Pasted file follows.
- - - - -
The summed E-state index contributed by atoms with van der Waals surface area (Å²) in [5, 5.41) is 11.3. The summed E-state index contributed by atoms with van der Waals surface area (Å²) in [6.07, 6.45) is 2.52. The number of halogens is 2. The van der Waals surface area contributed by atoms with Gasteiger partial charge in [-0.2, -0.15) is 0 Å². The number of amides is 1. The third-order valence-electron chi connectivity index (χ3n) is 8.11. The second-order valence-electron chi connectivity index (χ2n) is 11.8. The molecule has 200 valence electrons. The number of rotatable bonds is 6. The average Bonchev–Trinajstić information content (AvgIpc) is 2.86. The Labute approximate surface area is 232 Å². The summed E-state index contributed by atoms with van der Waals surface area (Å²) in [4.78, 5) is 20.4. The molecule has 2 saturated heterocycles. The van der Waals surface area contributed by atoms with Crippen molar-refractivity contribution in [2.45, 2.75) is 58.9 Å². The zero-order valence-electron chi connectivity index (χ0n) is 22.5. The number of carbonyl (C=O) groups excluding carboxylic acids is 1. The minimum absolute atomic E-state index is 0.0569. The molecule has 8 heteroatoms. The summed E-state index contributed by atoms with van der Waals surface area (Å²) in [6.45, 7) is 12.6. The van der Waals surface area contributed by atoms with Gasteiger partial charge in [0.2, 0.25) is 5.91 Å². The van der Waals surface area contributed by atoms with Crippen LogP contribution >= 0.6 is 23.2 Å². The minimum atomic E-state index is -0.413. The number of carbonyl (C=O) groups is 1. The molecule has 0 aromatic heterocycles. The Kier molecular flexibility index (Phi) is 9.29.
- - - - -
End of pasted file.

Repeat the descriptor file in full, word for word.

The summed E-state index contributed by atoms with van der Waals surface area (Å²) in [5, 5.41) is 11.3. The summed E-state index contributed by atoms with van der Waals surface area (Å²) in [6.07, 6.45) is 2.52. The number of halogens is 2. The van der Waals surface area contributed by atoms with Gasteiger partial charge in [-0.2, -0.15) is 0 Å². The number of amides is 1. The third-order valence-electron chi connectivity index (χ3n) is 8.11. The second-order valence-electron chi connectivity index (χ2n) is 11.8. The molecule has 200 valence electrons. The number of rotatable bonds is 6. The average Bonchev–Trinajstić information content (AvgIpc) is 2.86. The Labute approximate surface area is 232 Å². The summed E-state index contributed by atoms with van der Waals surface area (Å²) in [4.78, 5) is 20.4. The molecule has 2 saturated heterocycles. The van der Waals surface area contributed by atoms with Crippen molar-refractivity contribution in [2.45, 2.75) is 58.9 Å². The zero-order valence-electron chi connectivity index (χ0n) is 22.5. The number of carbonyl (C=O) groups excluding carboxylic acids is 1. The minimum absolute atomic E-state index is 0.0569. The molecule has 8 heteroatoms. The summed E-state index contributed by atoms with van der Waals surface area (Å²) in [6.45, 7) is 12.6. The van der Waals surface area contributed by atoms with Gasteiger partial charge in [0.2, 0.25) is 5.91 Å². The van der Waals surface area contributed by atoms with Crippen LogP contribution >= 0.6 is 23.2 Å². The minimum atomic E-state index is -0.413. The number of carbonyl (C=O) groups is 1. The molecule has 0 aromatic heterocycles. The Kier molecular flexibility index (Phi) is 9.29.